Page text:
The World Has Lost Most Of Its Crops Since 1900

Excited for the August 21 eclipse? Visit our Eclipse 2017 page to explore the science, history, and myths of the event. The Curiosity team will be viewing the eclipse alongside NASA in Carbondale, Illinois. Follow us on Facebook for live videos, trivia, and interviews on the big day.

Humans eat about 150 plant species, and 12 of those are the primary crops that make up most of the world's food. The drastic decrease in crop diversity since 1900 is known as genetic erosion, and it means that people today won't be able to try hundreds of plant varieties that were enjoyed in the past. Thankfully, seed-swapping events, heirloom farmers, and seed banks are striving to preserve cultivars that might otherwise be lost to time.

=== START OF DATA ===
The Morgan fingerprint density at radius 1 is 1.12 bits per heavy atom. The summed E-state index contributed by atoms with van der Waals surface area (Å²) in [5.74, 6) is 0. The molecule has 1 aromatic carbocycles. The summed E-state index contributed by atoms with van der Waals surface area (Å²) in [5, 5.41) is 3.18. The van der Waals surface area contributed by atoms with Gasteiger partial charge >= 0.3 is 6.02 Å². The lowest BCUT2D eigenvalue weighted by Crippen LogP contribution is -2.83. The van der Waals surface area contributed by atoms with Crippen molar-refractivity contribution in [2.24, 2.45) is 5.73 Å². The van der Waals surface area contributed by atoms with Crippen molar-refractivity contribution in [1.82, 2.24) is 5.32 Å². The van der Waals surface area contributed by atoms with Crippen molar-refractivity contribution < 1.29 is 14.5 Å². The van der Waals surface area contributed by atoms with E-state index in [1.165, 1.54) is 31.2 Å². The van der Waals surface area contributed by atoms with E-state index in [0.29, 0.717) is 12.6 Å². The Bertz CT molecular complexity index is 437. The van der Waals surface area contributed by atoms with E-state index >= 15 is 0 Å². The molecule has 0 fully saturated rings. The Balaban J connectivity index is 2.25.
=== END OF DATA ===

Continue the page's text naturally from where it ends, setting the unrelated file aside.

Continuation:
Share the knowledge!

Key Facts In This Video

  1. The Esopus Spitzenburg apple was one of Thomas Jefferson's favorite fruits. 00:16

  2. Humans mainly eat 4 of the 12 primary crops grown today: potatoes, rice, corn, and wheat. 00:49

  3. By storing seeds in seed banks and attending seed swaps, people hope to preserve the biodiversity of the world's plants. 02:04

If you liked this you'll love our podcast! Check it out on iTunes, Stitcher, Google Play Music, SoundCloud, search 'curiosity' on your favorite podcast app or add the RSS Feed URL.

Advertisement